SON OF MAN Mark 8:31-38

A Sermon with the congregation of St. John's, Portsmouth, Kingston, Ontario, March 19, 2000

by Robert Brow (

When Jesus talked about himself in his preaching he did not call himself the Messiah or the Son of God. He usually called himself the Son of Man. Earlier in Mark's Gospel we read "So that you may know that the Son of Man has authority on earth to forgive sins, he said to the paralytic "stand up, take your mat and go home" (2:10). "The Son of Man is Lord even of the sabbath" (2:28).

In our Gospel today we have the first of three announcements about his imminent death and resurrection. "The Son of Man must undergo great suffering, and be rejected by the elders, the chief priests, and the scribes, and be killed, and after three days rise again" (8:31). Similarly in the second announcement he said "The Son of Man is to be betrayed into human hands, and they will kill him, and three days after being killed, he will rise again" (9:31). The third occasion is even more specific, "See, we are going up to Jerusalem, and the Son of Man will be handed over to the chief priest and the scribes, and they will condemn him to death; then they will hand him over to the Gentiles; they will mock him, and spit upon him, and flog him, and kill him; and after three days he will rise again" (10:33).

You can see that Peter found this such an upsetting idea that he took Jesus aside and began to rebuke him. But turning and looking at his disciples, Jesus rebuked Peter and said "Get behind me, satan! For you are setting your mind not on divine things but on human things" (8:32-33). In Hebrew the word satan means an adversary (as in Psalm 38:20; 109:4; 1 Kings 11:14). Jesus did not mean that Peter was satanic, or possessed by Satan, only that he was opposing what the Messiah had to do. And Jesus explained that Peter's mind was set on human reasoning instead of the mind of God. At the time Peter must have felt severely rebuked, but he eventually came to understand the huge implications of Jesus' crucifixion and resurrection (Compare what he preached and wrote :Acts 2:31-33; 3:18; 4:10-12; 10:39-43, 1 Peter 1:3-5; 2:23-24).

What was the logic of Peter's very human reasoning? It is based on the assumption that suffering is always bad. But Jesus went on to explain the logic of the way of the cross. Here we might think of a cross as pain accepted voluntarily for a greater cause. Obviously some suffering is involuntary, as when you get hit in a car accident, cancer, or a genetic disorder. But taking up one's cross is a voluntary commitment to a course of action that could be very painful. When a woman voluntarily decides to have a baby, she is nailed to a nine months' cross, and that is only the beginning of raising a child.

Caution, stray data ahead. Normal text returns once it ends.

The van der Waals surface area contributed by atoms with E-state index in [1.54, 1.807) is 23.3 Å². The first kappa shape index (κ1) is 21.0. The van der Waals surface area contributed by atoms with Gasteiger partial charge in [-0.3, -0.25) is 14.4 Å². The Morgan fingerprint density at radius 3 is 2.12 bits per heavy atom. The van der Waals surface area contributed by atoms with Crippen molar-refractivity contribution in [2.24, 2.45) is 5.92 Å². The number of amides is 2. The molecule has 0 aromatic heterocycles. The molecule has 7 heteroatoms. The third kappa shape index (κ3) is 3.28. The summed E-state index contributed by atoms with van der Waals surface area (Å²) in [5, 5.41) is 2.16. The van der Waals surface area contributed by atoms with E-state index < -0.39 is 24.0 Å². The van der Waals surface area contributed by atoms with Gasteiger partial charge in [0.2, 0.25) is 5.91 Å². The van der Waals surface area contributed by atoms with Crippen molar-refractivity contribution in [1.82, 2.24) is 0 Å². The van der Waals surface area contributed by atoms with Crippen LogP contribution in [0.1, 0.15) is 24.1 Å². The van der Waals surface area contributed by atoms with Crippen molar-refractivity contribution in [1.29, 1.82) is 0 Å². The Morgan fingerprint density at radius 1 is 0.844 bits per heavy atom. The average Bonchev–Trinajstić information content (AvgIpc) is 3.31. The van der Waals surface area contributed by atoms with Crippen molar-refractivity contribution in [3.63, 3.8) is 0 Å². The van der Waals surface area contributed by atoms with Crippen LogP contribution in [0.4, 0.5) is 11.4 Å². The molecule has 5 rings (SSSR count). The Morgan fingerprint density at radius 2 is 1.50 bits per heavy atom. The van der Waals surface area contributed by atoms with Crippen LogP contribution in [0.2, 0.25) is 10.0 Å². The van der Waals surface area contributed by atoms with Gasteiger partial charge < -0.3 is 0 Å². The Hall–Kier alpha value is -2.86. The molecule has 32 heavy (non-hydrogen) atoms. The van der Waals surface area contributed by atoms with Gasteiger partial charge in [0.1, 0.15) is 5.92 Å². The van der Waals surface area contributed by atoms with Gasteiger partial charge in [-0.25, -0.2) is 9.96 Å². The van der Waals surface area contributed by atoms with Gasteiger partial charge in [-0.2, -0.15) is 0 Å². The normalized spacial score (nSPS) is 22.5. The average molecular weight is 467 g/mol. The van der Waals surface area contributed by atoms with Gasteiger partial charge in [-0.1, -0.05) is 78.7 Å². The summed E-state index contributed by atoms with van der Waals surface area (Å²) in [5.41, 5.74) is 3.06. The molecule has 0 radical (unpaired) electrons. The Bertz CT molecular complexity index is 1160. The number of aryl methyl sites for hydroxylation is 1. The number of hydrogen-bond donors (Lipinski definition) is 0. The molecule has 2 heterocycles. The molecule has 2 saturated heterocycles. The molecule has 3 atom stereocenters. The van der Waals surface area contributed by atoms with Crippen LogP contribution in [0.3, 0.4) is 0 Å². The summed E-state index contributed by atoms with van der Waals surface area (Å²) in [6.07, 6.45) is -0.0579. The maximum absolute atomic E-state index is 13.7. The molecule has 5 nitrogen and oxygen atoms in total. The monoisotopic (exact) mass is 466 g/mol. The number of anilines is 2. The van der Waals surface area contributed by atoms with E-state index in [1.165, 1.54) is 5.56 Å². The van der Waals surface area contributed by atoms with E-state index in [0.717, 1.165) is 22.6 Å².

As a fully human Son of Man Jesus was talking about taking up the cross, which is an essential part of any worthwhile human life. We could distinguish three kinds of voluntary cross bearing:

The Cross of Challenge Mountain climbers are those who joyfully accept the cross of challenge. If he or she decides to climb Mount Everest there will be months of hard training and giving up the freedom to do other things. Then there is the pain of extreme exhaustion and cold. There is terrible risk. Often there will be the temptation to quit and leave the mountain as others mock us for not going through with our commitment. As Christians we don't have to earn our forgiveness, and we are not excluded from heaven by choosing an easy way. But going with Jesus is a challenge far greater than climbing Mountain Everest or walking to the North Pole.

The Cross of Loving If we voluntarily choose to go the way of loving, we are going to get hurt. There is much joy, but also a cross in loving children. When Mollie said yes to me 47 years ago she took a very big risk. Every marriage includes cross bearing. And Jesus invited even us to love enemies. Loving the other church members in a congregation like this can be very hurtful. You can get nailed and crucified. But Jesus explained the paradox. "Those who want to save their life will lose it, and those who lose their life for my sake, and for the sake of the good news, will save it" (8:35). That means a life is not worth living unless you are willing to risk losing it.

The Cross of a Great Cause There are many ways of engaging in a great cause here in Canada and in serving the Lord overseas. Mollie and I served eleven wonderful, costly years in India.

Martin Luther King took up the cross of civil rights for his black brothers and sisters in the United States. There are many bad causes like serving the Mafia, or the IRA, or Hitler or Saddam Hussein. Those causes all turn sour. But Jesus invites us into his cause that never turns sour. I never met anyone who regretted serving Jesus the Son of Man.

As you come and receive his Body and his Blood, thank him for his costly sacrifice, and tell him you want to share with him in the way of the cross. That is what real human life is about,

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